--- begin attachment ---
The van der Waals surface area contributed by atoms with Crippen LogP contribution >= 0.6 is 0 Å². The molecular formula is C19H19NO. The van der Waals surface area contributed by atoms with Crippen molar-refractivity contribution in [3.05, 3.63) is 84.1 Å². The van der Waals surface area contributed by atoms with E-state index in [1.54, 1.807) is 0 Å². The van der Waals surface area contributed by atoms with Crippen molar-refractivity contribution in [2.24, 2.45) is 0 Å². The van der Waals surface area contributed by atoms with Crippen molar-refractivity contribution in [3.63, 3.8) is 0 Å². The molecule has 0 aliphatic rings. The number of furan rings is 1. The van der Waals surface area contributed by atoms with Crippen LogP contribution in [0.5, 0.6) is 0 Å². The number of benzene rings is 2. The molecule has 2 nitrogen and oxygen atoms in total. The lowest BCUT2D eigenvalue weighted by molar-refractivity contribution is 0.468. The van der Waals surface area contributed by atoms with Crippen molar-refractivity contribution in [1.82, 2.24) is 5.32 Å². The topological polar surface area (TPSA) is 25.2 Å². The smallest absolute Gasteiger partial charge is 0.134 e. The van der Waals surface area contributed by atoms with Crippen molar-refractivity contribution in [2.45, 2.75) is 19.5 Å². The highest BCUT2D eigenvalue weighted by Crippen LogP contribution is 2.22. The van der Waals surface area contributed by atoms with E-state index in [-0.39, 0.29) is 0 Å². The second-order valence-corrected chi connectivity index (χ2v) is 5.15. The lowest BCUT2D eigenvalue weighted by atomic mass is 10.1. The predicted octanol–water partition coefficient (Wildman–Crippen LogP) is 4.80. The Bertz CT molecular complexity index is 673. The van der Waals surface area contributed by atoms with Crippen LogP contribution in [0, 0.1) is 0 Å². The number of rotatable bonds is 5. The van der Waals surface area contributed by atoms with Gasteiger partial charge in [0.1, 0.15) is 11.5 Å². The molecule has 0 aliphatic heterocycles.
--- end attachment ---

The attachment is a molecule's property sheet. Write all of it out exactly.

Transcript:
The van der Waals surface area contributed by atoms with Crippen LogP contribution >= 0.6 is 0 Å². The molecular formula is C19H19NO. The van der Waals surface area contributed by atoms with Crippen molar-refractivity contribution in [3.05, 3.63) is 84.1 Å². The van der Waals surface area contributed by atoms with E-state index in [1.54, 1.807) is 0 Å². The van der Waals surface area contributed by atoms with Crippen molar-refractivity contribution in [2.24, 2.45) is 0 Å². The van der Waals surface area contributed by atoms with Crippen molar-refractivity contribution in [3.63, 3.8) is 0 Å². The molecule has 0 aliphatic rings. The number of furan rings is 1. The van der Waals surface area contributed by atoms with Crippen LogP contribution in [0.5, 0.6) is 0 Å². The number of benzene rings is 2. The molecule has 2 nitrogen and oxygen atoms in total. The lowest BCUT2D eigenvalue weighted by molar-refractivity contribution is 0.468. The van der Waals surface area contributed by atoms with Crippen molar-refractivity contribution in [1.82, 2.24) is 5.32 Å². The topological polar surface area (TPSA) is 25.2 Å². The smallest absolute Gasteiger partial charge is 0.134 e. The van der Waals surface area contributed by atoms with Crippen molar-refractivity contribution in [2.45, 2.75) is 19.5 Å². The highest BCUT2D eigenvalue weighted by Crippen LogP contribution is 2.22. The van der Waals surface area contributed by atoms with E-state index in [-0.39, 0.29) is 0 Å². The second-order valence-corrected chi connectivity index (χ2v) is 5.15. The lowest BCUT2D eigenvalue weighted by atomic mass is 10.1. The predicted octanol–water partition coefficient (Wildman–Crippen LogP) is 4.80. The Bertz CT molecular complexity index is 673. The van der Waals surface area contributed by atoms with Crippen LogP contribution in [0, 0.1) is 0 Å². The number of rotatable bonds is 5. The van der Waals surface area contributed by atoms with Gasteiger partial charge in [0.1, 0.15) is 11.5 Å². The molecule has 0 aliphatic heterocycles.